Some 30,000 firefighters and additional support staff are now fighting fires across the United States —the biggest number mobilized in 15 years, according to the U.S. Forest Service. And it’s still not enough.

Two hundred members of the military are being called up to help further — they will be trained and deployed within just a few days — as are Canadian firefighting forces. There’s even some talk of potentially needing to draw on further help from Australia and New Zealand.

And no wonder: As of midweek, five states are now battling more than 1o large wildfires — California is contending with 16, Idaho 21, Montana 14, Oregon 11 and Washington 17. Most terrifying, perhaps, is the Soda Fire, which has scorched 283,686 acres in Idaho, burning up ranches, killing wild horses, even generating an alarming fire whirl recently.

The total acres burned so far in 2015 is now a staggering 7.1 million, with currently burning fires accounting for over 1 million of that total. “This is the earliest the number of national acres burned has been more than 7 million in the past 20 years,” notes the National Interagency Coordination Centre — although the centre acknowledges that 5 million of those acres burned in Alaska earlier this year.

There is no year, in the past 10, in which year-to-date wildfire acres burned were as high as they are now. In fact, based on records provided by the National Interagency Fire Centre, only nine years since 1960 have seen more acres burned in total than 2015 has as of August 18. The most acres burned in any year on record is 9,873,745, in 2006. The United States is at wildfire preparedness Level 5 — the highest — and has been since Aug.13.

The gigantic convulsion of fire activity makes a report released two weeks ago, by the U.S. Forest Service, seem prescient. The agency sounded the alarm about rising wildfire costs, saying that fighting fires will consume more than 50 percent of its budget this year and could be up to two thirds of it by the year 2025, based on current trends.

According to the Forest Service, the U.S. spends US$ 100 million per week when it is at wildfire preparedness level 5, as it is now. More >>

Source: Washington Post

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LiDAR to maximise the efficiency of inventory plots

Forestry managers and inventory surveys need accurate plantation attributes in order to extract the most precise information using the smallest number of plots. New Australian research has quantified the potential efficiencies in using Light Detection and Ranging (LiDAR) data as an aid to estimation of standing timber volume in softwood plantations.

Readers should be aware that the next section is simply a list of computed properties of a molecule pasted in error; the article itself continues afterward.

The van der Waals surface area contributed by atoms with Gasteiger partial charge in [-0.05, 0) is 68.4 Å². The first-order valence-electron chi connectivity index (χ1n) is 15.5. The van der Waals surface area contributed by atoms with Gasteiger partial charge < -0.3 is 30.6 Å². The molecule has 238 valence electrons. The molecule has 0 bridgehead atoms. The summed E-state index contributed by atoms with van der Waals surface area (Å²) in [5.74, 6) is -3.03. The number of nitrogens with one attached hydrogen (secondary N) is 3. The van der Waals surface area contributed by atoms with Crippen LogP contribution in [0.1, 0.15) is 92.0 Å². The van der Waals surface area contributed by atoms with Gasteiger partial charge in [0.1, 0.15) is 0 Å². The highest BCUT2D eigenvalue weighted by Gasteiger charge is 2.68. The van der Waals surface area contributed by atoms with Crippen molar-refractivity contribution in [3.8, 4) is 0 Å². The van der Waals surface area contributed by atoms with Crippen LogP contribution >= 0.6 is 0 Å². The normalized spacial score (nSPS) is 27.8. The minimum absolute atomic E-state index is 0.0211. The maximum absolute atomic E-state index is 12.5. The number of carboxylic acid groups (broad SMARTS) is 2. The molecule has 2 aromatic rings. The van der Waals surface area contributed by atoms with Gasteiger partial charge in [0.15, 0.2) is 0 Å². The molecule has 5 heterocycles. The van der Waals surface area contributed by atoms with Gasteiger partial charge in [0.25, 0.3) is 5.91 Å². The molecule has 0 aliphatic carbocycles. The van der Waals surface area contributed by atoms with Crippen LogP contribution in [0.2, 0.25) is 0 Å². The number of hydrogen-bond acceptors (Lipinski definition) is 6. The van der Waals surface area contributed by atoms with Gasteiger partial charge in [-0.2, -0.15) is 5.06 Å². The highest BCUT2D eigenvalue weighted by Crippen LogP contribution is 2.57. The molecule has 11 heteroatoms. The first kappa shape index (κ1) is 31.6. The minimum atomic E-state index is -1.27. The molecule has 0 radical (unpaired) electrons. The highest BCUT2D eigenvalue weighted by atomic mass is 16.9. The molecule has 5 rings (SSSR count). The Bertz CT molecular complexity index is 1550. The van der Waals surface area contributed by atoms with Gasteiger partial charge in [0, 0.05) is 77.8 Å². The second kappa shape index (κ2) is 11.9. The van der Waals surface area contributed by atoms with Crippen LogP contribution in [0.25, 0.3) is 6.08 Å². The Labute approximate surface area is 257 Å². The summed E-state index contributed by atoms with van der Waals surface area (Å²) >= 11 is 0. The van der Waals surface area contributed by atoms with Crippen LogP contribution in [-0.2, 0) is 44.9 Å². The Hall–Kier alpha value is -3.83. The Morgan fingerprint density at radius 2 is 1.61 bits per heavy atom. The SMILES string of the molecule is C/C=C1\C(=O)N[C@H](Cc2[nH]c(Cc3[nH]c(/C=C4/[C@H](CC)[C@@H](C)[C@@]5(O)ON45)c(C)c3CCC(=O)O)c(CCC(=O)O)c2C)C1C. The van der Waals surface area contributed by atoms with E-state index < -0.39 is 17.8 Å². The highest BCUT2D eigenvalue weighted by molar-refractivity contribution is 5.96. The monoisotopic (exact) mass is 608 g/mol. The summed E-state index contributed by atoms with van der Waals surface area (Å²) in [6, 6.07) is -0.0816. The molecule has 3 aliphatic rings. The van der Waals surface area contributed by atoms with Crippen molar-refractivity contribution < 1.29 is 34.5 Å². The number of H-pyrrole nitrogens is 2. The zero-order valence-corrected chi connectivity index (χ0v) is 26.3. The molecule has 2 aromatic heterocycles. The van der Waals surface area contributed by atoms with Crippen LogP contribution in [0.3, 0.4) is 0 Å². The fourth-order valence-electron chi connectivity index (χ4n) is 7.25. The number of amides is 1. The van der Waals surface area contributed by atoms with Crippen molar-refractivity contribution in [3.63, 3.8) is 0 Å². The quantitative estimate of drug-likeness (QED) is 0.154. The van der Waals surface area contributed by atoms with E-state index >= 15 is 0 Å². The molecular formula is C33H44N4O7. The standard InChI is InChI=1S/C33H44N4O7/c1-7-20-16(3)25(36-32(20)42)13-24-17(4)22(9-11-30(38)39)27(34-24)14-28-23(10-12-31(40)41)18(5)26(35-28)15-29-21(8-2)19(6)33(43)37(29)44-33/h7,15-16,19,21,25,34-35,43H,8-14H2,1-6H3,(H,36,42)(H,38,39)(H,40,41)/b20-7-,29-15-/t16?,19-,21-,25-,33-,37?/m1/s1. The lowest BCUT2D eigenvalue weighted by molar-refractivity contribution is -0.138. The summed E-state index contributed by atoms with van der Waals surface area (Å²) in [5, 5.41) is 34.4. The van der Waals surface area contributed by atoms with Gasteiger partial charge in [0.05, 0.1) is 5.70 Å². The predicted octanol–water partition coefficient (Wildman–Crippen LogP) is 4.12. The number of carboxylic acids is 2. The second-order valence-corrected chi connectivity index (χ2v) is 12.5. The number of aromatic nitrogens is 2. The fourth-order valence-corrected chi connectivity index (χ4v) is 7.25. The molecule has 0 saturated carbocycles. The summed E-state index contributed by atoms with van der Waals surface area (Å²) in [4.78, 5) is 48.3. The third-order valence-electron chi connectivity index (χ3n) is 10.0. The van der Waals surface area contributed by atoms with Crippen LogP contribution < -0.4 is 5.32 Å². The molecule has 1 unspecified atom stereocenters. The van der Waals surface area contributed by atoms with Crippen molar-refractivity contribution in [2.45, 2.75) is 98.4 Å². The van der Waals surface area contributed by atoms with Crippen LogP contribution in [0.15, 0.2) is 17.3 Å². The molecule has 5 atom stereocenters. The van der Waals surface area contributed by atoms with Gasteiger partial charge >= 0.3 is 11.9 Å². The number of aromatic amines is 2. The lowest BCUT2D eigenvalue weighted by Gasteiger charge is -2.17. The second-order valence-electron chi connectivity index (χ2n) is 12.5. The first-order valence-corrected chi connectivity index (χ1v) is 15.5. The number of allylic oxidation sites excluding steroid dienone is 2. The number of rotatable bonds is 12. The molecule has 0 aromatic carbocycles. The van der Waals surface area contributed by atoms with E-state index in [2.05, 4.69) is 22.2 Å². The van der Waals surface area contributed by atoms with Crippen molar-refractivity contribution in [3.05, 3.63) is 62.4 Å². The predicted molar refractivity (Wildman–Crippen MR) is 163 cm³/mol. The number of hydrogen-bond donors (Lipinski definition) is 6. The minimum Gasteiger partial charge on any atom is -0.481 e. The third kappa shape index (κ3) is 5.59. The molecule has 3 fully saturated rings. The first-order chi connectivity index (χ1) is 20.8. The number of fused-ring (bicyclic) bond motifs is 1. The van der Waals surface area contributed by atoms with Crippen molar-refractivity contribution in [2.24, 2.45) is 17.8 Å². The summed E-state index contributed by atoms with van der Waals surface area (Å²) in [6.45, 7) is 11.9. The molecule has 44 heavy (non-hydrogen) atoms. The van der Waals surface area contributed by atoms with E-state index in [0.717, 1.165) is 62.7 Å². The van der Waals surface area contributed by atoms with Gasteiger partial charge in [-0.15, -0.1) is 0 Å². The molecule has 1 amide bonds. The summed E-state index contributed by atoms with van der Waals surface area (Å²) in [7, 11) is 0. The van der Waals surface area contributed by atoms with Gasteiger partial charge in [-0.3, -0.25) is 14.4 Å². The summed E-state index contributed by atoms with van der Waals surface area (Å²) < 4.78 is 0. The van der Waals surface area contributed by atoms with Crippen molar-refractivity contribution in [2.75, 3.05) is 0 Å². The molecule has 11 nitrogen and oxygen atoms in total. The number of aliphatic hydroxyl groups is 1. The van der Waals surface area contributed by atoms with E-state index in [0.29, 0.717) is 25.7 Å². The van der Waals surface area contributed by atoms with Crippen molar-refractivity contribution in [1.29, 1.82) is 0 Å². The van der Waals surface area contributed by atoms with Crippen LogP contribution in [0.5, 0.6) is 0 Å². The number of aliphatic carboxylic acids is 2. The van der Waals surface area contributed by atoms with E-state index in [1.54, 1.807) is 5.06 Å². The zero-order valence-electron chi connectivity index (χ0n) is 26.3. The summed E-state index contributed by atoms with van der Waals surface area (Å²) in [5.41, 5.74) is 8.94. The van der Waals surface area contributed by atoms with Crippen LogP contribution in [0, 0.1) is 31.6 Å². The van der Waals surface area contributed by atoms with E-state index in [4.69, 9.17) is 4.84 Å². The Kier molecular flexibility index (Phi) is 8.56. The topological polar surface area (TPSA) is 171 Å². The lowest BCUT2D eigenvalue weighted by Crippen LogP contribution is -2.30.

Field measurements from Pinus radiata plantations in New South Wales were used to form statistical models and simulate populations of inventory plots. Plot stimulations were then run using a variety of sampling strategies to calculate the benefits from using LiDAR data.

Results suggest that using model-based or model-assisted estimators, when compared to using traditional inventory surveys, could increase relative efficiencies two-fold. The use of LiDAR data as an aid to survey design produces marked efficiency gains compared to traditional inventory methods.

For more information and to view the full report check out the latest issue of R&D Works. Photo: Finnish Geospatial Research Institute



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New Timber Plantation Operations COP for Queensland

Queensland timber plantation owners and operators can now access the Timber Plantation Operations Code of Practice for Queensland, a guide that outlines how to comply with all laws and with accepted principles for sound plantation management. Rod McInnes, CEO Timber Queensland launched the Code last week at the Institute of Foresters of Australia Queensland Division Annual General Meeting.

Mr. McInnes said the new Code aims to ensure commercial timber plantations are profitable whilst being environmentally sustainable and socially responsible. “The Code complements all Acts, regulations, State government policies, local government planning schemes and local laws that relate to the development of new plantation areas, “said Rod McInnes.

“It really provides everyone involved in running an existing or establishing a new commercial plantation in Queensland with a level playing field,” he said. “Every person from the landowner, the plantation owner and the plantation manager to the harvest manager and any employees and contractors employed to work in a plantation can access the Code to understand the voluntary standards they should strive to meet.”